“The problem of Citibank Argentina lies in the fact that, on the one hand, it is bound to the obligations of its parent company [Citibank] and Griesa’s judgment […] and, on the other hand, it is obliged to comply with Argentine laws, among which is law N°26.984 on Argentina’s Sovereign Payment Law.”

Argentina’s commercial law sets out that there is no legal difference between Citibank’s branch in Argentina and its New York-based parent company.

In other words, Citibank’s branch in Argentina has to comply with the March 20, 2015 deal reached between the bank and NML as both are the same legal entity, said the lawyer.

Yet, “in accordance to the law N° 26.984 […], any act meant to affect or hinder the collection of the debt securities issued as part of Argentina’s debt restructuring in 2005 and 2010, could be considered a violation of the national public order,” he explained.

Another key legal hurdle is whether a foreign court order – namely Judge Griesa’s ruling – can be enforced on Argentine soil.

Article 517 of Argentina’s Civil and Commercial Procedure Code stipulates that a foreign judgment ought not to impede the principles of public order in Argentine law, thereby complicating the matter.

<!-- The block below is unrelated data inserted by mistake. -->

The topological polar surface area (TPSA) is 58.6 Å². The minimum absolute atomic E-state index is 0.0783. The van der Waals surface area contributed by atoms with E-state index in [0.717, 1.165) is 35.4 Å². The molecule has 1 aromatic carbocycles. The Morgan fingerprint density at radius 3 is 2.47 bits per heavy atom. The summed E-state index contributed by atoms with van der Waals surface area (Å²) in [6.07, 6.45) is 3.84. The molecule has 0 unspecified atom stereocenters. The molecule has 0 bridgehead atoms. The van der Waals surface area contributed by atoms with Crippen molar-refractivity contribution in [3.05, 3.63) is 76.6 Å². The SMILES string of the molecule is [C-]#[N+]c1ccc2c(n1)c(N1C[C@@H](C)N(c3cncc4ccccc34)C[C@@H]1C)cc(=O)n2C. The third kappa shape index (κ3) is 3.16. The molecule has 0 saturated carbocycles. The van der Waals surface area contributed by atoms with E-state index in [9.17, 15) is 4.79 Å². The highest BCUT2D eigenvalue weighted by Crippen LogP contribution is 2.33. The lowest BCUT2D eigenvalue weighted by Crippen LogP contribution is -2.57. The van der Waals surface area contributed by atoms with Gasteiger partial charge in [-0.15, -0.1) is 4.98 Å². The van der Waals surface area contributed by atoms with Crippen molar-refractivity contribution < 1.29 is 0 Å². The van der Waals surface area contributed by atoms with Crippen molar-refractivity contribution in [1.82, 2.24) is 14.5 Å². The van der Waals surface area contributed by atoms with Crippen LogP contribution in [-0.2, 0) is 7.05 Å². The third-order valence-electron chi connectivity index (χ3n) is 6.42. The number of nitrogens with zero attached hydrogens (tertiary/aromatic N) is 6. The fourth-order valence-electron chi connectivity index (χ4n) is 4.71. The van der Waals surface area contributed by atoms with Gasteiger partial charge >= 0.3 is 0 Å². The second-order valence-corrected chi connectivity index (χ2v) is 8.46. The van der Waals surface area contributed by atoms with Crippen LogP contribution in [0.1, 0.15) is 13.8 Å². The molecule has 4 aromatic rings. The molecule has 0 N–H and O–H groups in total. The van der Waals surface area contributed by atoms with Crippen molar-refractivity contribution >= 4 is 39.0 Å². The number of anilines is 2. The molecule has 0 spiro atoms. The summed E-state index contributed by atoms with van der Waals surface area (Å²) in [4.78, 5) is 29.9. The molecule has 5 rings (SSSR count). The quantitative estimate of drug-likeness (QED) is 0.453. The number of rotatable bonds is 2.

The impact

Despite being an important part of Argentina’s financial landscape – Citibank operates 74 branches in the country – “I do not see a decisive impact in the short term,” said Walter Morales, President of Wise Management, an economic and financial consulting firm in Buenos Aires.

“It is not a complete suspension of activities, but the task of being paying agent; and second because in the minds of investors, […] we are facing the last eight months of Kirchner’s government,” he explains.

There is hope among foreign investors and the opposition that the October 2015 general election in Argentina will bring to power a more market-oriented president keen to solve the debt crisis.

“Now if the ruling party wins elections and economic policy is not changed, the effect will be very negative [with a] direct impact on the levels of direct investment,” added Mr. Morales.

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Debt saga: An unhappy New Year for Argentina

Thousands of Argentines take to the streets